Four Design-Forward Restaurants In The Hamptons
Eat, drink, and soak up the beauty at some of the most design-savvy restaurants on the East End. Although it’s all about the food, what the dining room looks like matters, too. We’ve rounded up some of our recent favorites. Stop in for a bite and for a chance to soak in the artistry of great design.
After a multi-year vacancy, something new has arrived at the corner of Jobs and Windmill Lanes in Southampton, where Julian Medina, best known for the city’s critically acclaimed restaurant Toloache, has recently opened El Verano (Spanish for “summer.”). And although food is memorable — diners would be hard-pressed to forget dishes like the tacos de langosta, or lobster tacos, made with togarashi mayo, lobster, avocado, and peanut salsa macha; ostiones a las brasas, or roast oysters with chipotle-tomato chutney, brown butter, and yuzu; and elote, or local and Peruvian corn esquite with a black truffle aioli and cotija — the dining room is also a star here. Pink-hued paint, floral wallpaper, and dark wood accents make this room a place to remember, even after the dishes are cleared.
It may be subtle, but East Hampton’s new Sant Ambroeus, which opened this year, is full of smart and sophisticated design touches, like lighting behind the gray banquettes; cream and gray striped wallpaper; intimate sconce lighting throughout; and accent mirrors and portraits. Executive chef Miguel Gutierrez serves compelling food from this design-forward venue, including Hamachi crudo, with avocado, kiwi, Castelvetrano olives, and chervil; paccheri all’astice, with lobster, cherry tomato sauce, garlic confit, pepperoncino, and parsley; and cotoletta alla Milanese, a breaded veal chop served over arugula and tomatoes.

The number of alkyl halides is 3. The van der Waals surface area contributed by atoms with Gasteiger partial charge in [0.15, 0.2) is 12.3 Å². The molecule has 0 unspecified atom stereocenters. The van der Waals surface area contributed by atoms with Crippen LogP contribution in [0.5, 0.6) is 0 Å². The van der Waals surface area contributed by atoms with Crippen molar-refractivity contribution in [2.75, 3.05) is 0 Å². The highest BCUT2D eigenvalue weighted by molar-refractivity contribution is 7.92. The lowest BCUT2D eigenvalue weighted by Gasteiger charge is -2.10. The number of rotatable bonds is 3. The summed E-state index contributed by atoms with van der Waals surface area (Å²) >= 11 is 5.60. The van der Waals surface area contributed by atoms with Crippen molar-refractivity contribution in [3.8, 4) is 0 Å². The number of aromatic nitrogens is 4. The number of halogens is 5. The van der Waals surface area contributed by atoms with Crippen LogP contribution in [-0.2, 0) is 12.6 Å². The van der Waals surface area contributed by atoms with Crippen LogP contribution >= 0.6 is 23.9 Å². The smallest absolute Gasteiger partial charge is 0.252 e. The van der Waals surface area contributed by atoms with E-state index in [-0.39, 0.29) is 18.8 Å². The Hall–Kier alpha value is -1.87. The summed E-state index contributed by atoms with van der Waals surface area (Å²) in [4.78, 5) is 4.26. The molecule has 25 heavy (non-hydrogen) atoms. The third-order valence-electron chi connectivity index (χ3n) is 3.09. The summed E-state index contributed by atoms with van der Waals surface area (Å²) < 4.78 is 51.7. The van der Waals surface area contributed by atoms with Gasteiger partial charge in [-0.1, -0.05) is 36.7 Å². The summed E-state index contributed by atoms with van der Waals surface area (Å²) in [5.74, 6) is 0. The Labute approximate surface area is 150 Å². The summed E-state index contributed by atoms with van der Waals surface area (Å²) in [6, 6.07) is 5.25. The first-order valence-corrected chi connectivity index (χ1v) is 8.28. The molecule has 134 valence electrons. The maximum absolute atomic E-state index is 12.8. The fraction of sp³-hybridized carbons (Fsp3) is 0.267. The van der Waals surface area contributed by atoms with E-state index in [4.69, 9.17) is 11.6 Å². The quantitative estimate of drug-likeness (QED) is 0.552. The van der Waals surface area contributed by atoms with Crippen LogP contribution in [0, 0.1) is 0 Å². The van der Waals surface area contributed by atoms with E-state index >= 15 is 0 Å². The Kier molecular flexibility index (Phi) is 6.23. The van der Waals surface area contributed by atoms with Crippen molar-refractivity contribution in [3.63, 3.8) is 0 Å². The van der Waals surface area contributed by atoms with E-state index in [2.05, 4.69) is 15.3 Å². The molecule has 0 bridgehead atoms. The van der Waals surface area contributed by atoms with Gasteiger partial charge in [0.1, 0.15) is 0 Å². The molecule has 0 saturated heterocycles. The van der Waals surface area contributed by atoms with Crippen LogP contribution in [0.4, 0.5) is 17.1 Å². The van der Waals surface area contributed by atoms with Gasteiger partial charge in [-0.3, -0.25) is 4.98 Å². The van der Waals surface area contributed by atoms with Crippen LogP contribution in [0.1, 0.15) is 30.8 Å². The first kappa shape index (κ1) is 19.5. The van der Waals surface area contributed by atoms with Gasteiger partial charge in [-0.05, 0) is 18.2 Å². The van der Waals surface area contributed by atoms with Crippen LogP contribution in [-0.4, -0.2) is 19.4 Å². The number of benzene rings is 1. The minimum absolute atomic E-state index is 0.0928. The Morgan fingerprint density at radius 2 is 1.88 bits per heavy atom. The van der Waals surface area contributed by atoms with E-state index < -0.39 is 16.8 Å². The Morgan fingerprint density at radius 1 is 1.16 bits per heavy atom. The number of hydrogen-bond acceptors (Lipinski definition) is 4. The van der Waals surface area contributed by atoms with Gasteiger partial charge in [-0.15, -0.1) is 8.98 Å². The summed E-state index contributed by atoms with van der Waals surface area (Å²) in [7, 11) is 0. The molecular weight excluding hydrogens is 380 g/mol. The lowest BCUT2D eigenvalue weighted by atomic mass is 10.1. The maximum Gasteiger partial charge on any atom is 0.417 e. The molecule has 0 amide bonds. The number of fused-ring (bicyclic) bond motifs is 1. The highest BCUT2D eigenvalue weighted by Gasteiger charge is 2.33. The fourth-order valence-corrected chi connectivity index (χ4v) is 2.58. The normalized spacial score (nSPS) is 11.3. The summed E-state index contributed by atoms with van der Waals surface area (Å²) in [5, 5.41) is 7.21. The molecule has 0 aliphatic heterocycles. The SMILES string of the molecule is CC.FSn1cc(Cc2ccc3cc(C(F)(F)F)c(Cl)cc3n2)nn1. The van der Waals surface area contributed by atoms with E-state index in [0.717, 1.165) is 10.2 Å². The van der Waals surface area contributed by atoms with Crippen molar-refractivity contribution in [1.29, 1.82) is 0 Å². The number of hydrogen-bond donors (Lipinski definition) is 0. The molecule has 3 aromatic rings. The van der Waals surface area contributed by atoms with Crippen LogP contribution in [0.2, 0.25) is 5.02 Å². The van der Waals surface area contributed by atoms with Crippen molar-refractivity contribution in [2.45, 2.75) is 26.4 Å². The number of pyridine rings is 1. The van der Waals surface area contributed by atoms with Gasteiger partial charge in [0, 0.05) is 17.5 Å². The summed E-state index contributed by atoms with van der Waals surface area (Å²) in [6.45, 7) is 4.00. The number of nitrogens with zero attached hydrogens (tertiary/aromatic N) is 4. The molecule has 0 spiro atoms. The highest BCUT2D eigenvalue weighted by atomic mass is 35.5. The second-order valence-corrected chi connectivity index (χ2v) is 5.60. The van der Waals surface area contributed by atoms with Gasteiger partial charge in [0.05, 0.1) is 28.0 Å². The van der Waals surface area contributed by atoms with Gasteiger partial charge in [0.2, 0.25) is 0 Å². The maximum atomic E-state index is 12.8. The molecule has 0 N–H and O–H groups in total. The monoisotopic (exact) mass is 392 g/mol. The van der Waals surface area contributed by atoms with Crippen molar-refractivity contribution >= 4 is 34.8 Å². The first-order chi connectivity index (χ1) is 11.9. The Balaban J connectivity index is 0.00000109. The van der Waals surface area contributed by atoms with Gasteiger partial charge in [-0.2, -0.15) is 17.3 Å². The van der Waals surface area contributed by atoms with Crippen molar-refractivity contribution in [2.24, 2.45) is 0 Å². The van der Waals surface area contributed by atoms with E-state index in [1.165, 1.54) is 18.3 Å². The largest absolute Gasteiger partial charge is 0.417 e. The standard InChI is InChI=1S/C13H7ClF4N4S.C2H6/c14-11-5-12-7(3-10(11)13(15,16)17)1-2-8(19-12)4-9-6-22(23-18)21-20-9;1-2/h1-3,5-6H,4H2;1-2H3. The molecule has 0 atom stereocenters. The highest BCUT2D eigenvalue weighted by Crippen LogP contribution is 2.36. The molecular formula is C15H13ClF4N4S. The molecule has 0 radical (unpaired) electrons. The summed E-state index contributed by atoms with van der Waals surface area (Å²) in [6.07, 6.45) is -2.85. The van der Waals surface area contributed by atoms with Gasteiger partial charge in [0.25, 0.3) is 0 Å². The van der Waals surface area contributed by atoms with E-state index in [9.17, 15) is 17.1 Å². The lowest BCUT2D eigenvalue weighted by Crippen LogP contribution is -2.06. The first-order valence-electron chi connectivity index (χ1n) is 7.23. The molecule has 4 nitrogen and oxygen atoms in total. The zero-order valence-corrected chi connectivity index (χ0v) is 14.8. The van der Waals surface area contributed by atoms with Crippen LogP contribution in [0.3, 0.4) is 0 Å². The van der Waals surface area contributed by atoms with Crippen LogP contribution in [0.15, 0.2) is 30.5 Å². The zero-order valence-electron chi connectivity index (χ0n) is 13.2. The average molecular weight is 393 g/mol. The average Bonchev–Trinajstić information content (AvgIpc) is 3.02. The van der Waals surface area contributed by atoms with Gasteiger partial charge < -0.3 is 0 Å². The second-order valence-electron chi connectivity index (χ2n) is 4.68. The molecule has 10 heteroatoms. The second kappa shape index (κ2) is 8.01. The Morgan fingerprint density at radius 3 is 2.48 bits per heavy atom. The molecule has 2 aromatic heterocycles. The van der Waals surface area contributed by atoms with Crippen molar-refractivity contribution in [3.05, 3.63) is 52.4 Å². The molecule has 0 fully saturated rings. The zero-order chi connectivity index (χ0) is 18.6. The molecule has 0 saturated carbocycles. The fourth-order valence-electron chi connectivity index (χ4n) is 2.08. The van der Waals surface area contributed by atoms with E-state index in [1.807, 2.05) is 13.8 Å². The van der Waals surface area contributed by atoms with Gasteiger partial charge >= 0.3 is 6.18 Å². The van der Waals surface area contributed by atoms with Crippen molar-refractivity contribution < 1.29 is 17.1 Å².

Moby’s, a seasonal spot that pops up each summer — the restaurant has switched venues over the course of its years in business — is back on Pantigo Road in 2023, in a restored home from the 1880s. The Aperitivo Room offers a bar with a slick green and white striped awning, as well as retro chairs, sleek pendant lighting, and an airy, summer feel. In the rustic main dining room, the design concept tends toward deeper colors. Wood beams, saturated tones, and minimalist furniture evoke the space’s original use as a private home. As ever, the restaurant’s wood-fired pizzas are the star of the show (margherita, funghi, cacio e pepe, soppressata, summer squash), as are pasta dishes; the signature spaghetti dish has been on the menu since the restaurant opened 11 seasons ago.
At Showfish, at the Montauk Yacht Club, Matt Murphy has recently signed on as Executive Chef, arriving by way of Shelter Island’s Ram’s Head Inn. Murphy’s dedication to locally sourced seafood and farm-to-table vegetables are the ideal match for this waterfront Montauk restaurant, which includes the sea in everything from the menu to the décor. Speaking of décor, herringbone flooring, curved and sea-like booths, and macramé installations that evoke fishing nets help to draw the ocean into the dining room at Showfish. Watch the boats bob in the marina over a plate of saffron curry mussels with white wine and Sriracha, or butter-poached lobster with candied ginger, farro, and a fennel dressing. It’s a bit of the sea brought to life in the dining room.